surgery, you awaken peacefully as though awakening from a long, peaceful,
healthy restoring sleep. When you come out of the anesthesia, focus on
alerting your defense system to promote healing. Your natural body
processes are keeping the wound dry, clean, free of infection, minimize
bleeding and reduce discomfort....
you've thought about the way your body is to behave during your stay in
the hospital. Now I want you to think about the most important behavior.
I want you to imagine the things you do, without discomfort or worry, once
you've recovered. I want you to imagine yourself doing the things you're
eager to do. That's the reason you've come for surgery. You've come to
repair a part of your body that is troubling you so you can do the things
you want to do, without fear and concern.
Before you come out of trance, let's take the time to review your exercise. The first step focuses on the way your body is to behave during surgery; the second, on the way your body is to behave after surgery. Before surgery, you do both steps. After surgery, you do only the second step...
The second step focuses on recovery:
"Your defense system is alert to keep the wound dry, clean and free of infection, and to minimize bleeding and reduce discomfort as the healing takes place. Imagine yourself as you regain all normal functioning, your blood pressure rapidly stabilizes and returns to normal. You feel your appetite return. You get thirsty. You sense yourself going to the toilet. You feel eager to move around. Each time before you come out of trance think about the future, the real reason for going through surgery . .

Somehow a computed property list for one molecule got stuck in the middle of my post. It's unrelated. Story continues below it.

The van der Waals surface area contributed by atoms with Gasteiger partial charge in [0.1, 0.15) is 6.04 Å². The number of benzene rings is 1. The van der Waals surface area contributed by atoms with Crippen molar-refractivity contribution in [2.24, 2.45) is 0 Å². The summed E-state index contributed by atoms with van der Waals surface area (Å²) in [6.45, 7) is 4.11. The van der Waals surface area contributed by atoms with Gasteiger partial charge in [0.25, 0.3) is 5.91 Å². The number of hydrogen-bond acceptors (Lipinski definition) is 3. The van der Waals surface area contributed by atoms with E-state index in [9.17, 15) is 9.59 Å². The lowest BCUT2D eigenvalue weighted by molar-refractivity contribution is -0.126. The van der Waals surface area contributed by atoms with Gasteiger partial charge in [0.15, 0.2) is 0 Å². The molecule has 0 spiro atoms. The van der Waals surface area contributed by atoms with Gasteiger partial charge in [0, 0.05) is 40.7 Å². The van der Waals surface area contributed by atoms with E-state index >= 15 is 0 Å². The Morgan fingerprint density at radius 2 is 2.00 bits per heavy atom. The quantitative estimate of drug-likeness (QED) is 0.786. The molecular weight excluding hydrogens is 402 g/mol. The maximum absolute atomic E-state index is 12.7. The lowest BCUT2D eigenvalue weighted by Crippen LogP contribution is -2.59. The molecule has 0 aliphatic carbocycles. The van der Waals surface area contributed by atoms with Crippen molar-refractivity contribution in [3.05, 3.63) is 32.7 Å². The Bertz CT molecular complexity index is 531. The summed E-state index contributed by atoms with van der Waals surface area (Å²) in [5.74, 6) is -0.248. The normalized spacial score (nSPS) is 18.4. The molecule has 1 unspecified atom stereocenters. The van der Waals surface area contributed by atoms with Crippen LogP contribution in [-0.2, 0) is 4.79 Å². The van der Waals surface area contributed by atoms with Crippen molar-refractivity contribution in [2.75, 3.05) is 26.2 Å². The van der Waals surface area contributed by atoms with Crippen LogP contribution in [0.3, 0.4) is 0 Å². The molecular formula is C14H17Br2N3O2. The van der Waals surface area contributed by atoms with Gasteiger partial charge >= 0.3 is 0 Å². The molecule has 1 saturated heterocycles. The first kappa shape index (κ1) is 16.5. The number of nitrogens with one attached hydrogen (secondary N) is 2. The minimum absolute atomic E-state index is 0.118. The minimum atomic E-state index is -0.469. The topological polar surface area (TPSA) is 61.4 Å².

yourself doing things that you want to do once surgery is over and you
As you rest peacefully and calmly, you know God constantly watches over you and you are able to place your trust in His infinite goodness. Now, you are ready to sleep, you sleep soundly and sleep well and wake up sound in body, sound in mind, sound in spirit, and sound in health. You progressively improve, physically, emotionally, and spiritually. Day by day in every way, you are getting better and better, healthier and healthier, stronger and stronger.
Chaplain Paul G. Durbin, Ph.D.
Director of Clinical Hypnotherapy
Methodist Health System Foundation
5640 Read Blvd # 840
New Orleans, LA 70127